Blog: Dean BestEngland's Pukka fan band should be heard

Dean Best | 12 June 2012

The "England band" - a group of football fans that attend the national team's matches and play instruments in the stands - divide opinion among their follow supporters. But we should have all felt sorry for the trumpet-playing, drum-banging, England-shirt wearers yesterday (11 May) when they were excluded from the team's Euro 2012 match in Ukraine, right?

Officials at the stadium in Donetsk that was hosting England's game versus France refused to allow the band into the ground. The members of the band claimed they had clearance from UEFA, the body that runs football in Europe, to take their instruments into the stadium but their pleas fell on deaf ears. It was the first game the band, sponsored by UK pie firm Pukka Pies, had missed in 18 years.

By the reaction on Twitter, the banning of the band was music to some fans' ears. However, surely only the most churlish supporters would take pleasure in the exclusion of the band?

There are those who see the band as an irritation, churning out the same old songs (the national anthem, the theme from The Great Escape etc) and stifling the chants of others.

But, watching England's match against France yesterday (yes, I had clocked off), it was clear the stadium was devoid of much atmosphere and the band could have provided some support to a team that fought hard for a 1-1 draw.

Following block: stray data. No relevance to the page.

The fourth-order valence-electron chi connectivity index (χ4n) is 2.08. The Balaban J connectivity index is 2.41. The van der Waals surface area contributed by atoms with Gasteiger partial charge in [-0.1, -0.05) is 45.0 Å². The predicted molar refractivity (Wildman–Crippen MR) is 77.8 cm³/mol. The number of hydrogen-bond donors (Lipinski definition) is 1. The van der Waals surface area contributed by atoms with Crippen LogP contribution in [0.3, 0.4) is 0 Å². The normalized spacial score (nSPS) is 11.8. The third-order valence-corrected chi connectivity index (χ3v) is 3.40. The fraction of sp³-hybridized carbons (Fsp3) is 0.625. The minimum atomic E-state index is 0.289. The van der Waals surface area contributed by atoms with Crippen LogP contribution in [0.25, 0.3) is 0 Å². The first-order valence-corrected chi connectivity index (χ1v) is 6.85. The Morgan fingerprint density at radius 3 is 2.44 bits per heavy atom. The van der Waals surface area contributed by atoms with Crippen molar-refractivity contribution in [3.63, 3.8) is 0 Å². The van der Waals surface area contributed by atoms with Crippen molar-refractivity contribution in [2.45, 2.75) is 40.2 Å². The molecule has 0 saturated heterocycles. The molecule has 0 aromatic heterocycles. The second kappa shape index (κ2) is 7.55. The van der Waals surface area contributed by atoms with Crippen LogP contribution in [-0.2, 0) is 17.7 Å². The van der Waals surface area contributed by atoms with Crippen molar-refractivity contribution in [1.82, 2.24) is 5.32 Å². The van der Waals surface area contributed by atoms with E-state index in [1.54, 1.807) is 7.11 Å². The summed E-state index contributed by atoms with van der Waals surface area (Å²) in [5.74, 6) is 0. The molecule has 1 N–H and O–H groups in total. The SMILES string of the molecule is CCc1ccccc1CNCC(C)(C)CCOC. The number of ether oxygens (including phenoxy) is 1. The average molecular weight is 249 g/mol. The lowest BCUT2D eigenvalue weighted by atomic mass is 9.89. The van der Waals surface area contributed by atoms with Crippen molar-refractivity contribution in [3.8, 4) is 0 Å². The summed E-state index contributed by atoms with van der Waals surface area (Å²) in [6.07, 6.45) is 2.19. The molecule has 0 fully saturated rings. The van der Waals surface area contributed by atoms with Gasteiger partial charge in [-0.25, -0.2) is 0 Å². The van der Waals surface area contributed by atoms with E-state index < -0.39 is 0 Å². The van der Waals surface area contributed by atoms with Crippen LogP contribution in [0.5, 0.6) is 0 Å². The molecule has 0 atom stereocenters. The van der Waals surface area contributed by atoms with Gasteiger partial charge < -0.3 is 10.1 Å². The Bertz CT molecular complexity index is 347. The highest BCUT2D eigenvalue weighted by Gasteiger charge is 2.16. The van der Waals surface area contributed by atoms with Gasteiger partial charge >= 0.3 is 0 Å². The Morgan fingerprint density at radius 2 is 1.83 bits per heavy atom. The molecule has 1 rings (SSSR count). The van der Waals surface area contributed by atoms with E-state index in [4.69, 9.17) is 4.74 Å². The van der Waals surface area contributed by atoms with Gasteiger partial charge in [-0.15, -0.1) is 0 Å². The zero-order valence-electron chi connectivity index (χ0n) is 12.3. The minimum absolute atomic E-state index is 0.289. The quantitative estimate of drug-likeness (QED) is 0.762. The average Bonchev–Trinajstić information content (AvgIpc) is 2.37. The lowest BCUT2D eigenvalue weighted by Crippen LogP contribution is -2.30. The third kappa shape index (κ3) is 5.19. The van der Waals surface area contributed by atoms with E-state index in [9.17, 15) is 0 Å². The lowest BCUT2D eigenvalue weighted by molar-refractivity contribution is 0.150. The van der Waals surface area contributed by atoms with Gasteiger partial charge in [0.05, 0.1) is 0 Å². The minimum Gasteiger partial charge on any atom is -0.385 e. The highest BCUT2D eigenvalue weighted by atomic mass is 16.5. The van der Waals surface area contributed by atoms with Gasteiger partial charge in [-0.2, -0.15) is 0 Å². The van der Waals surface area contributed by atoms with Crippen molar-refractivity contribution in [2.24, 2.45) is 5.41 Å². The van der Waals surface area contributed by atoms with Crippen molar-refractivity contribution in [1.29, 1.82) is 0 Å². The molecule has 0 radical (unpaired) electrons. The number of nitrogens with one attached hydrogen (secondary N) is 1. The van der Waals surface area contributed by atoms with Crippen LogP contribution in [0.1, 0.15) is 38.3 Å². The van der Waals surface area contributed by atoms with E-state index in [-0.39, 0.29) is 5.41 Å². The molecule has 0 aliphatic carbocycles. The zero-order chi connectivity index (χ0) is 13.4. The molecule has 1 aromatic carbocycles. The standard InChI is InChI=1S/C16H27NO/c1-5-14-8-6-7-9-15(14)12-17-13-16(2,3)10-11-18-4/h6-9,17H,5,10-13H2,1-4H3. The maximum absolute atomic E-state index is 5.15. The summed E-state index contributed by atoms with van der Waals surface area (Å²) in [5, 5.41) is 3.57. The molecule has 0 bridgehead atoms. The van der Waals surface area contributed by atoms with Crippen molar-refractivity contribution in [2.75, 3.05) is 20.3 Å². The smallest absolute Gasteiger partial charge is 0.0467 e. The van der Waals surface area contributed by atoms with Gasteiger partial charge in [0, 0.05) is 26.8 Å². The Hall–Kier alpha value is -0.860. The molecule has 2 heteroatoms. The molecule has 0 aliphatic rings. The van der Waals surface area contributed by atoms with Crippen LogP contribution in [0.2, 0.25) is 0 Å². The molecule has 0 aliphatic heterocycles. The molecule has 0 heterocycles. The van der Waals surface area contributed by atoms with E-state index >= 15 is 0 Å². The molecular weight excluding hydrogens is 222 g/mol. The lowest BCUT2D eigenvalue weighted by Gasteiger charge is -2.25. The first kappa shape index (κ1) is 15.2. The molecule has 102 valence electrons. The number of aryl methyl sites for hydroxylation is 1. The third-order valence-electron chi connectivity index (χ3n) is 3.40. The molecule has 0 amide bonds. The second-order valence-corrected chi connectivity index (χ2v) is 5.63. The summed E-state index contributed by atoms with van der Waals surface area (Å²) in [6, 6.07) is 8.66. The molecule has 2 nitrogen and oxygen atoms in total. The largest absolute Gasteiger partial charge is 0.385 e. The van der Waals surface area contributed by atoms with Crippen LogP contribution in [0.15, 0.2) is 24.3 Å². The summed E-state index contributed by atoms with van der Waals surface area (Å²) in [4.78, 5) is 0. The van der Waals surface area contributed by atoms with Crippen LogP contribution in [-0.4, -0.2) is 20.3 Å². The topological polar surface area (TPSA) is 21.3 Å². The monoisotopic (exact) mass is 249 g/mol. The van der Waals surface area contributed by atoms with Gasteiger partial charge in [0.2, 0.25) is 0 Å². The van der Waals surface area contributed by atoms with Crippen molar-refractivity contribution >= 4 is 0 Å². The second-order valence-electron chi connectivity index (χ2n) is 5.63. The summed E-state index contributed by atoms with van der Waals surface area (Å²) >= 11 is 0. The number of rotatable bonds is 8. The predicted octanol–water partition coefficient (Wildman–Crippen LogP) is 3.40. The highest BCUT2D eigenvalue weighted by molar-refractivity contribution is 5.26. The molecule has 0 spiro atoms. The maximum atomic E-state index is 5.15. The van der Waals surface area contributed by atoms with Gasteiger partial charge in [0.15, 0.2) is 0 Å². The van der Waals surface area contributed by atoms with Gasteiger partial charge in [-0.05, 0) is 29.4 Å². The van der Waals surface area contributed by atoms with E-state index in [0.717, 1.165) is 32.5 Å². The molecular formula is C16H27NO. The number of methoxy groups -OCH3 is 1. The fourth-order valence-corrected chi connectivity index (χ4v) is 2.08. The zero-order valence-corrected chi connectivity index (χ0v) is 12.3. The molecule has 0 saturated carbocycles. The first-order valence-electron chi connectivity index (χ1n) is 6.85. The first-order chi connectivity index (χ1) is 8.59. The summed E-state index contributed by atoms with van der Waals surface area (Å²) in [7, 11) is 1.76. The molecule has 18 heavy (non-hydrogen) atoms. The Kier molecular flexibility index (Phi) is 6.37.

And it should be noted that the band has driven from England to Ukraine to support their team during the tournament. Okay, the trip has been paid for by Pukka Pies but that's a long way to go to support your team.

Given the Pukka Pies affiliation, was it case that tournament officials, protective of their multi-million pound sponsorship deals, was behind the banning of the band (who wear Pukka Pies-branded outfits)? One band member said they had clearance from the football authorities to enter the stadium and were denied by officials at the ground.

"We cover up our branding when we go in to the stadium and that's what we'd done on Monday night. We understand concerns about ambush marketing and our sponsors don't want any bad publicity either," John Hemmingham was quoted as saying in The Guardian.

A spokesman for Pukka Pies told just-food "representations had been made" to UEFA to try to get the band into the stadium in Kiev where England play Sweden on Friday.

"I was at the game," the spokesperson said. "It was really noticeable that it was so quiet."

Okay, the songs the band play can be very repetitive but, compared to previous tournaments, few England fans have travelled to Ukraine and the team will need all the support it can get.

Also, generally speaking, the more affluent type of supporter that football now attracts is less likely to chant for 90 minutes than the sport's traditional fanbase. The expense of following England in Poland and Ukraine may have prevented the more vocal fans from attending.

Even if we may grow weary of hearing Rule Britannia during the matches, it's better than near-silence. We'd go to Arsenal for that.


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